Recursive Lambda: Unpacking LET function

Iron Contributor

Recently@Twifoo posted the FIFO Inventory challenge, and @Peter Bartholomew ventured "shouldn't take @lori_m more than a few minutes to write a recursive Python script to reduce any LET function back to its simplest form". I've attempted this using a recursive LAMBDA function and it is just naive replacement of a variable with its definition, please see attached. Summary on first tab, and deep-dive on 2nd tab.


I used a few of the various LET formulas from the FIFO Inventory challenge that were submitted as my set of test cases, and was able to finally get a mostly-working version; feel free to play with it, share improvements, and possibly help me figure out my remaining issues. In experimenting, my interim versions of my LAMBDA did kill my Excel instance a few times, but I think this version is stable-ish without having hit it with a bevy of test cases.


Of the 5 LET formulas I tested, only @mathetes formula will not yield to my function. Someone will probably identify the issue readily, I may just have been staring at it for too long to see it. @Sergei Baklan's formula was the only one that didn't require adjustments to var names to prevent substring collisions. Perhaps others have ideas about how to avoid having to adjust??


Finally, I've included a failed attempt on the 3rd tab that I'd like others to perform an autopsy on and perhaps help me figure out why it doesn't work, but my slightly modified version is successful. During my experimenting, I thought perhaps it was due to limits on parameter length being passed to a LAMBDA, but my brain is a bit fried after working on it for a day or two. Fun exercise!!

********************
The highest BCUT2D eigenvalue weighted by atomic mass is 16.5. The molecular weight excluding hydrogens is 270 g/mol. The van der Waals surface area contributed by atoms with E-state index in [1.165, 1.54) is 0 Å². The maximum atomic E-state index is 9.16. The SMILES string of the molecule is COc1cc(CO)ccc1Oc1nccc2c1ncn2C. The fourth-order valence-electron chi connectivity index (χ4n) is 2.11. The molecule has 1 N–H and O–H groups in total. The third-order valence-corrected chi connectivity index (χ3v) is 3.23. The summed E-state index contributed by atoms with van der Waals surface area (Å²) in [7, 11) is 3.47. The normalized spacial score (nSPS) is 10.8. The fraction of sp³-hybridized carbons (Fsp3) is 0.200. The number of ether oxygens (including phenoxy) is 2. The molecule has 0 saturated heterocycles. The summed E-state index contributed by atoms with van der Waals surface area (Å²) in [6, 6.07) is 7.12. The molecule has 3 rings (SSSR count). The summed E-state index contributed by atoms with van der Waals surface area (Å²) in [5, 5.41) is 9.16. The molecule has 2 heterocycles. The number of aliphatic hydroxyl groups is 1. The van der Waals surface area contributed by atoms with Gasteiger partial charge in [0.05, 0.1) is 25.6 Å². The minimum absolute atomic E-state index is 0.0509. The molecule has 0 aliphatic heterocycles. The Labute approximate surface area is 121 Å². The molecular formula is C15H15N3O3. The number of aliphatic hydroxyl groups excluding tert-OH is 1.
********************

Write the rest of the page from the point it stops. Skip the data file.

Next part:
4 Replies


Wow, that is a stunning effort!  Perhaps the Microsoft Research Team might like to take a look at this to see where their 'baby' is being taken!

LAMBDA: The ultimate Excel worksheet function - Microsoft Research


I wasn't really serious in suggesting that the task should be performed, simply making the point that it could be performed.  I was simply expressing the idea that reducing a LET function to traditional spreadsheet formulae (that I know and loath) is a purely mechanistic process.  I had thought of using Lambda functions and even taken a step or two in that direction.  After all, if Lambda functions make Excel Turing-complete and, given that functional programming is well-suited to the task of parsing data for compiler writing, I thought it should be possible. 


The thoughts that led me to suggest Python were that I knew that Lori uses Python more than Excel and the development environment should be more productive.  I did have one advantage over you, namely I use Charles Williams's FastExcel which includes regular expression support, so I was able to search for strings that were bounded by word breaks and only replace those with no adjacent word characters.


I completely freaked out at the possibility of matching paired parentheses, so I guess I wasn't sufficiently committed to the task.  After all, I am the one that has declared I would sooner consign Excel to the trash-can than go back to spreadsheeting as it used to be!  To me the non-LET versions of the formulae are a mess and to be used only as a last resort.


To finish, I can only reiterate my opening sentence; Wow ...




Interesting, thanks for sharing. Can't say I understood this, make bookmark to play with your file later.

@Peter BartholomewMuch appreciated! I did make several false starts with regard to matching opening and closing chars, but I think the saving grace is that I assumed it only should work on formula that Excel has already properly parsed and calculated; I think building a formula validator might be an interesting exercise as well.


I'll have to check out FastExcel, I've used regex in VBA with the appropriate reference, but having it available in the worksheet itself would be nice. If I recall correctly building regex for bracket matching is a bit complicated with a novice's understanding; I know that my balanced tests would fail if a brace was within a pair of double-quotes without a corresponding matching brace before the next formula-level brace.


I agree that non-LET will be a thing of the past after some time, just wish we'd had it sooner, would've made spreadsheet modeling much less aggravating at times.

And I've sorted the issue with mathetes formula not yielding to my function: my helper LAMBDA CheckCommaBeforeOpenChar throws an error because there are no curly braces in the formula. Updated the helper LAMBDA to this, though probably better to handle errors differently than pass a value that isn't correct: